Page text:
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Ukraine Gets Tanks from US, Germany


FILE: U.S. M1 Abrams tanks take part in the "Saber Strike" NATO military exercise in Adazi, Latvia. Taken June 11, 2016.

UPDATED AGAIN WITH ZELENSKYY THANKS: The United States announced on Wednesday it will supply Ukraine with 31 advanced M1 Abrams tanks worth $400 million in a matter of months, a decision that helped break a diplomatic logjam with Germany over how best to help Kyiv in its war against Russia.

President Joe Biden delivered an address from the White House Wednesday to announce the United States will be providing 31 M1 Abrams tanks -- the equivalent of one Ukrainian tank battalion -- for Kyiv's fight to drive Russia out of its territory.

Biden thanked Germany for its decision to supply Ukraine with Leopard 2 tanks, and listed the other on-the-ground military hardware NATO allies and other European countries were supplying. "Germany has really stepped up," he said.

"The expectation on the part of Russia is we’re going to break up,” Biden said of the U.S. and European allies. “But we are fully, totally and thoroughly united.”

Ukrainian leader Volodymyr Zelensky on Wednesday thanked US President Joe Biden for his decision to send Abrams tanks to his war-torn country.

"It's an important step on the path to victory," Zelensky tweeted, thanking Biden for his "powerful" decision.

Germany announced earlier Wednesday that it plans to send an initial company of 14 Leopard 2 tanks from its own stocks, and also approve shipments by allies who field them, with the aim of supplying Ukraine with two full battalions. A battalion normally comprises three to four companies.

Germany is also granting approval for other European countries to send the German-made tanks from their own stocks to Ukraine, with the aim of quickly assembling two tank battalions.

Berlin will train Ukrainian forces to use the tanks in Germany, as well as provide logistics, ammunition and maintenance for the vehicles.

Ukrainian President Volodymyr Zelenskyy on Wednesday thanked his German counterpart Olaf Scholz, saying "German main battle tanks, further broadening of defense support and training missions, green light for partners to supply similar weapons. Just heard about these important and timely decisions in a call with Olaf Scholz,"

Zelenskyy added he was "sincerely grateful to the Chancellor and all our friends."

Scholz, who had faced accusations of dithering over whether to send the tanks, defended his stance during question time at parliament.

"I want to say explicitly that it was right and it is right that we did not let ourselves be pushed into this but that we rely on and also continue on close cooperation in such a matter," he said.

NATO Secretary-General Jens Stoltenberg said "At a critical moment in Russia's war, these can help Ukraine to defend itself, win (and) prevail as an independent nation."

"We need a lot of Leopards," the head of Ukraine's presidential administration Andriy Yermak said on social media.

Twenty armies worldwide field Leopards, which Germany has made in their thousands. Poland and Finland pledged them contingent on Berlin's own action, and several other countries are expected to follow swiftly.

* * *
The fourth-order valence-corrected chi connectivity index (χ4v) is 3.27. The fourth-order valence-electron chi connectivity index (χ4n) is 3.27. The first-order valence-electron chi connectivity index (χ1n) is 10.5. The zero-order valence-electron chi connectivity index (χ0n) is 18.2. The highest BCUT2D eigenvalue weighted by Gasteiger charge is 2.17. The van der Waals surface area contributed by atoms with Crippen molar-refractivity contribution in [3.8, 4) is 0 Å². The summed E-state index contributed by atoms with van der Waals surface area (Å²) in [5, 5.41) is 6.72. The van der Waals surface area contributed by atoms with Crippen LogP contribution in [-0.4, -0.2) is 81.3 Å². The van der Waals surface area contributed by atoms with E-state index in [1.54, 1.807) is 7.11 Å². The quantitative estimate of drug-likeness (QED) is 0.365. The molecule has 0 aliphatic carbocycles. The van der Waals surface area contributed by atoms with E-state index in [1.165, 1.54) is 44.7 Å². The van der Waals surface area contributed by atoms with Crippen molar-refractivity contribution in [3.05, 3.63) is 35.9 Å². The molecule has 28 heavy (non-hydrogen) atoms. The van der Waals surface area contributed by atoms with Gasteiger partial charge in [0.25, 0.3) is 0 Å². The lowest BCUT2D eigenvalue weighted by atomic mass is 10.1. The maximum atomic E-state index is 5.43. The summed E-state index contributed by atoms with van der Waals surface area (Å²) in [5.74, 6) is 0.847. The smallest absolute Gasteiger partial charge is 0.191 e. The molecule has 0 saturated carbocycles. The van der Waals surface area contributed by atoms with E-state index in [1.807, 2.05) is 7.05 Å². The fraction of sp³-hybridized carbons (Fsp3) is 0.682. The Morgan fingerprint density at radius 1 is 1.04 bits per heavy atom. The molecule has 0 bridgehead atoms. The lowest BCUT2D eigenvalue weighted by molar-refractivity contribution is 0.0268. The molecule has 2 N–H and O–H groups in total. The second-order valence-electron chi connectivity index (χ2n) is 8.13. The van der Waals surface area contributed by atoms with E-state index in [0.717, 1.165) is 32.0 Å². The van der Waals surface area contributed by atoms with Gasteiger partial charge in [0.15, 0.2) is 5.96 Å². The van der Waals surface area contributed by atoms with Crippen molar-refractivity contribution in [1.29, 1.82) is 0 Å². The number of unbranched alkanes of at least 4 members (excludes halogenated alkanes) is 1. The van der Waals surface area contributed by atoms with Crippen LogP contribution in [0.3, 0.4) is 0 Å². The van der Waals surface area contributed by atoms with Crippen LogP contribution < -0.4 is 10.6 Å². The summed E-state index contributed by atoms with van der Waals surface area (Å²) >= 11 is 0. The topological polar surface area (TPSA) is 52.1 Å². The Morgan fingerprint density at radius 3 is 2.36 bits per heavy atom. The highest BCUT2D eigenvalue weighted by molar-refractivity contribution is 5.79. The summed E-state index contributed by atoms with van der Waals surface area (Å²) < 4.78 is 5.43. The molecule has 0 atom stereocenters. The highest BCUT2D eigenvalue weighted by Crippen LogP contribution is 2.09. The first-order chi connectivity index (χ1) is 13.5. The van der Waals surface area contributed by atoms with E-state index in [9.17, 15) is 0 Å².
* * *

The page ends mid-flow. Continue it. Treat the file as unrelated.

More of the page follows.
Polish Prime Minister Mateusz Morawiecki on Wednesday thanked Germany for approving the delivery of Leopard 2 tanks to Ukraine and providing a company of them from Berlin's own stocks.

"Thank you @Bundeskanzler (German Chancellor) Olaf Scholz. The decision to send Leopards to Ukraine is a big step towards stopping Russia. Together we are stronger," Morawiecki said on Twitter.

Sweden's defense minister said Wednesday he does not "exclude" Stockholm sending Leopard 2 tanks to Ukraine, after Germany gave the greenlight for them to be given to Kyiv.

"I don't exclude the possibility that we can do that in the future, working with other countries," Defense Minister Pal Jonson told AFP in an interview.

"We could possibly contribute in various ways. It could be related to logistics, maintenance, training, but also tanks as such."

Britain has already offered a company of its comparable Challengers and France is considering sending its Leclercs.

The question of whether to send heavy tanks dominated debate for weeks among allies over how best to support Ukraine, and became an intense domestic political issue in Germany, which replaced its defense minister last week.

Germany's Leopards are available in much larger numbers than other European heavy tanks and easier to deploy and maintain than the fuel-hungry turbine-powered Abrams.

Mark Hertling, a former commander of U.S. ground forces in Europe, estimated Leopards could be on the battlefield in Ukraine as soon as March, while the U.S. tanks, which need more logistical support, could be more than eight months away.

In response, Andriy Yermak, the head of Ukrainian President Volodymyr Zelensyy's administration, wrote on Telegram "A few hundred tanks for our tank crews .... This is what is going to become a real punching fist of democracy."

In the past week, Russia has ramped up its threats, with Putin ally Dmitry Medvedev saying openly that a nuclear power that faced defeat could use nuclear weapons. Wednesday's announcements triggered more protests from Moscow.

Western officials who support sending the tanks have dismissed Russia's threats as bluster, arguing that Russia is already waging war at full tilt in Ukraine, and has been deterred from attacking NATO or using nuclear arms.

Apart from its military significance, the decision to send tanks removes one of the last taboos in Western support: against providing weapons that have a mainly offensive rather than defensive purpose.

This report was prepared using data from Reuters and Agence France-Presse.